7 Card RazzLocation:
Rio, Las VegasBuy-in:
$1,500Number of Entries:
291Total Prize Money:
O'Neil Longson won the most punishing event thus far at this year's World Series. He topped an all-time Razz turnout (291 entries) and collected $125,690 in prize money.
This was gold bracelet Number Three for the retiree and poker pro from Utah. In every way, shape, and form the Razz finale was grueling. On Day Two, play started off at 2 pm. The tournament did not end until 8 am the next morning. The brave spectators remaining at the end, scattered inside a near-empty tournament area, were either dozing or catatonic.
This is not to say that Longson, a widely-respected tournament veteran, did not play masterfully. In fact, play at the final table was extraordinary. There were a number of interesting poker personalities in the finale, which might have provided some riveting drama has the game been No-Limit Hold'em. But instead, the game was Razz - a hybrid of Seven-Card Stud in which the object of the game is to make the worst possible hand. There are no devastating rivers or coin-flip showdowns in Razz, just hours and hours and hours of seeming tedium.
The eight finalists took their seats and play began. There were three former gold bracelet winners - O'Neil Longson (2), Mike Wattel (1), and Hassan Kamoei (1). Players were eliminated in the following order:
8th Place: Hassan Kamoei, $11,245
Hassan Kamoei went out first. He arrived with the lowest stack (11,500). Kamoei went out with an 8-6 low which lost to Larry Cesareo's 8-4.
7th Place: Larry Cesareo, $15,660
Larry Cesareo was the next player to exit. He was low on chips and made his last stand with 10-9, ultimately losing to Archie Karas' 9-6.
6th Place: Mickey Wernick, $19,675
Mickey Wernick is a true poker pioneer. He was one of the first non-American players to visit the WSOP back in the late 1970s, and allegedly brought Texas Hold 'em to the UK. Wernick has a number of in-the-money finishes and final tables in his 25-year WSOP career. He went out when his 9=8=6 was bested by Archie Karas' 9=8=4.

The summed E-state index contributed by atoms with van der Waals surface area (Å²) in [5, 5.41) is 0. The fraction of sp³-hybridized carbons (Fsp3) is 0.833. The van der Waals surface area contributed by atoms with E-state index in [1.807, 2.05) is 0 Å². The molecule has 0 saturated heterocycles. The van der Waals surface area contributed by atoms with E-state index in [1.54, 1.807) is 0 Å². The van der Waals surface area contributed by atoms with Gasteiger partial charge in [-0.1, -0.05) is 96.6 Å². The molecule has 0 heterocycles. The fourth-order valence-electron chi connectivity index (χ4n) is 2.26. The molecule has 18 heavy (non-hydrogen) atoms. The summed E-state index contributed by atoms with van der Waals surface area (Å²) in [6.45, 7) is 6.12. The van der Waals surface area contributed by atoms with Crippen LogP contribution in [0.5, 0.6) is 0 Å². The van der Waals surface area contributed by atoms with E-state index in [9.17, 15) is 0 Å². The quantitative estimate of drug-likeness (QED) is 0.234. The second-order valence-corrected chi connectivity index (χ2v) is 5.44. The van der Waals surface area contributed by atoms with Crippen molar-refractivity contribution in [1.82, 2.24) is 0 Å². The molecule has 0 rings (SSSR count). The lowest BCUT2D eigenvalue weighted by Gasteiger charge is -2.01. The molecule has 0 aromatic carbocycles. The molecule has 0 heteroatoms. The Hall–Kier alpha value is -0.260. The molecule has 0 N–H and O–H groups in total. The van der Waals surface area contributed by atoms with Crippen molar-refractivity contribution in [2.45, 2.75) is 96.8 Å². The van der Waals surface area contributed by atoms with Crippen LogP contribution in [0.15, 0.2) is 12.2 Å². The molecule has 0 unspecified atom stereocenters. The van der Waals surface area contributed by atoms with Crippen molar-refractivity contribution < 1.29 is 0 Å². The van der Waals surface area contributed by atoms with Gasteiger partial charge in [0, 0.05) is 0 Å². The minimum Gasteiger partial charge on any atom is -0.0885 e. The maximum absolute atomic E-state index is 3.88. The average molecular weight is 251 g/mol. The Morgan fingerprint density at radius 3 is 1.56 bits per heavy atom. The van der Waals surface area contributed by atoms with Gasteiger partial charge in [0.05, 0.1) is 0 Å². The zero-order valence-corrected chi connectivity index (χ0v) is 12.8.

5th Place: Mike Wattel, $24,900
Mike Wattel was the runner-up in the Seven-Card Stud High-Low Split event. Here, he fell low on chips and had a number of decent starting hands, which then turned into dogs.
4th Place: Archie Karas, $30,120
Anargyros Karabourniotis, a.k.a. Archie Karas, has played tournament poker regularly. Although he has played in the highest cash games in the world, he has not yet won a major tournament. Karas came close on this night, but ultimately fell short.
3rd Place: Al Barbieri, $42,165
Al Barbieri, nicknamed "Sugar Bear" had Bruno Fitoussi all-in at one point and it seemed he might get heads-up against Longson. But Barbieri lost that crucial hand and went out.
Runner up: Bruno Fitoussi, $70,275
Heads-up play began with O'Neil Longson holding a 2-to-1 chip lead. The betting levels were so high that only a hand or two could swing the lead in either direction. In the end, Bruno Fitoussi ended up losing the final hand, as his 10-7 was topped by Longson's 9-8.
The runner up was Bruno Fitoussi, a.k.a. "the King." Fitoussi is best known in the poker world as the manager of Aviation Club de France. He won the World Heads-Up Championship in 2001 and also finished 15th in the main event (WSOP) in 2003.
1st Place: O'Neil Longson, $483,195
O'Neil Longson is a 71-year-old professional poker player. This was Longson's second gold bracelet in two years.
Longson walked away from the nearly-empty poker room as he has many times, strolling casually and quietly back to his room at the end of a long day. Those who may have passed him en route would never have known by the stoic look on Longson's face that he had just won six-figures and become a three-time WSOP winner.
View final results.
Tournament reporting by Nolan Dalla / worldseriesofpoker.com